Although not as numerous as the legal fraternity, the medical profession has had men of equal eminence at Kinderhook. One of the first was Dr. John I. Beekman, who was born July 4, 1761, and died in 1791. Dr. Henry Van Dyck came next as a successful practitioner. Dr. William Barthrop, an Englishman, came some time after 1800, and remained until his death in 1838, aged seventy-three years. Dr. John P. Beekman, a son of the first-named physician, was in practice about twenty years, discontinuing in 1834. He was born in Kinderhook in 1788, and died there in 1861. Dr. Andrew Van Dyck was a well-known physician from 1822 to 1843. Dr. John M. Pruyn was in practice from 1835 on, and died in 1856, nearly sixty years of age. Dr. Daniel Sargent was his contemporary until his removal to Hudson. Dr. Lucas Pruyn was born June 14, 1812, admitted to practice in 1834, and since 1842 has followed his profession at Kinderhook. Dr. P. V. S. Pruyn has been established here since 1863; and Dr. Jame Green, a homoeopathist, came to Kinderhook in 1875.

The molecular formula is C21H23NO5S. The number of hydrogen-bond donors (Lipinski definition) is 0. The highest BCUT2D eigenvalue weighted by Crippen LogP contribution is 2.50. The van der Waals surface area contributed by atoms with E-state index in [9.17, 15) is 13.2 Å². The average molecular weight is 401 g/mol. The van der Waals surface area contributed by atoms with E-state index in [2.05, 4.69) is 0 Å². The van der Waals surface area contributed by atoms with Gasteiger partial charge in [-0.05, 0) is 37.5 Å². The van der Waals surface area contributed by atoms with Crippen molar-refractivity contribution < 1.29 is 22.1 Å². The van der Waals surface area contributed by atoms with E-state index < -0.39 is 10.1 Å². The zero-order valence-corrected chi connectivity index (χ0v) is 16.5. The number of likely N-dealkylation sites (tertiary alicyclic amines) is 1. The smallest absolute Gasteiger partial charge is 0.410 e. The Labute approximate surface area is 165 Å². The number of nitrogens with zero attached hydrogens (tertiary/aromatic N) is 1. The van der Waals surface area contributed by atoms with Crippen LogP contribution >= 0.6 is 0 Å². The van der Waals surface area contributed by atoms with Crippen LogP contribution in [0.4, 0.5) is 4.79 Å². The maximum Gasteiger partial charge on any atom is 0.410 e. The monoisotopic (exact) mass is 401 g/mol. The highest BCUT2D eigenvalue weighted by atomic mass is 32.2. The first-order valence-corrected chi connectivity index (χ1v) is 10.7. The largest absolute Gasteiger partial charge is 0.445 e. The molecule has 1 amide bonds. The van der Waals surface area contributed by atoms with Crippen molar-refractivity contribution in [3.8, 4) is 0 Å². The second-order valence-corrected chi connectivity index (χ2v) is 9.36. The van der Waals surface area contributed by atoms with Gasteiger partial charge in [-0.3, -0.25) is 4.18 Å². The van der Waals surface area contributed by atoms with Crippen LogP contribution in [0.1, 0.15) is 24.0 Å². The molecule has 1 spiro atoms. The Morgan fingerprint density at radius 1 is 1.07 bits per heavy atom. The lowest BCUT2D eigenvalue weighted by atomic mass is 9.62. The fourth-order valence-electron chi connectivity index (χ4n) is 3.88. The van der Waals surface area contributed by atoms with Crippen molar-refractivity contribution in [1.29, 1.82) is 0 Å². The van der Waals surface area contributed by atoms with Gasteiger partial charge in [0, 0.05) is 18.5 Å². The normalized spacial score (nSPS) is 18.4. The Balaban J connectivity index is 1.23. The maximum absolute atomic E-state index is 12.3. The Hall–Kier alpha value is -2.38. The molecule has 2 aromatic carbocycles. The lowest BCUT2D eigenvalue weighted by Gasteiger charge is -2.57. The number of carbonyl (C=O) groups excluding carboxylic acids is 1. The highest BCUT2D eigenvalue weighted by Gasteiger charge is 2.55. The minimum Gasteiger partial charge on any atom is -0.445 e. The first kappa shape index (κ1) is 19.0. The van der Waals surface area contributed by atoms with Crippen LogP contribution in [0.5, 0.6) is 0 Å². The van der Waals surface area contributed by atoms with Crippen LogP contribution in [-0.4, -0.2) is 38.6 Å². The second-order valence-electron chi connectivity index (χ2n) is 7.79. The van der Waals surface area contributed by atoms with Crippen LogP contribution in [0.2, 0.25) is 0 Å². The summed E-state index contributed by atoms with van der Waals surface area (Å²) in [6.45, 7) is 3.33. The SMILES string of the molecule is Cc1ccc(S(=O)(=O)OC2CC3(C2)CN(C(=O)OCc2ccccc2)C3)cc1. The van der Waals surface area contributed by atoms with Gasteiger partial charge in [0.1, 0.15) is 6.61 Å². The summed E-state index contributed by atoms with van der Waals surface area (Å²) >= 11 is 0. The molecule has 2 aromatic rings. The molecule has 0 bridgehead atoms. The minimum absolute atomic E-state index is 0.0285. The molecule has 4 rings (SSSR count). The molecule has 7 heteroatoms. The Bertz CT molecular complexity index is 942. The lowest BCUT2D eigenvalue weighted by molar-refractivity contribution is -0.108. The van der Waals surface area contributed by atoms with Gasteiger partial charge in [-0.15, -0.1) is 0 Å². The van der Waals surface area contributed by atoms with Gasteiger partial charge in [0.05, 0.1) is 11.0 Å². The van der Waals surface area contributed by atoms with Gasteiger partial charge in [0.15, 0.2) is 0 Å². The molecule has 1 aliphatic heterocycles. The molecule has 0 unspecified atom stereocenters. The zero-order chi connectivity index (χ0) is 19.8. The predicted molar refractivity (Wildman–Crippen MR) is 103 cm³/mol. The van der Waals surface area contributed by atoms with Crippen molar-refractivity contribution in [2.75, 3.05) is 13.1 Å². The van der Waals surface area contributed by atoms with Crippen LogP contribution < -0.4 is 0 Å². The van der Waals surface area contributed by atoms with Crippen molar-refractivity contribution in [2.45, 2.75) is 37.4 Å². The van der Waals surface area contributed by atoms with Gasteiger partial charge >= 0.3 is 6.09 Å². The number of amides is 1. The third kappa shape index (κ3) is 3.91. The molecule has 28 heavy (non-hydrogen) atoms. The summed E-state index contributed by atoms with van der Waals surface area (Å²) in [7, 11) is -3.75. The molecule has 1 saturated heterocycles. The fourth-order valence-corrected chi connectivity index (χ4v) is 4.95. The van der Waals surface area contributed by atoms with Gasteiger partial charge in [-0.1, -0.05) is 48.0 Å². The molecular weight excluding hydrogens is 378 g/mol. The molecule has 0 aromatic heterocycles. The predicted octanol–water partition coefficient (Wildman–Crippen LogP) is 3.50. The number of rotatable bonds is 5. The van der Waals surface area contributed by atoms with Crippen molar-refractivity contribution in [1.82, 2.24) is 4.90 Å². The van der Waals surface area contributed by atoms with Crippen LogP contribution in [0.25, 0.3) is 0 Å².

The Rough Notes, a lively weekly journal, is published at Kinderhook, by C. W. Davis. A full account of this paper and village journalism is found in the chapter on the press of the county.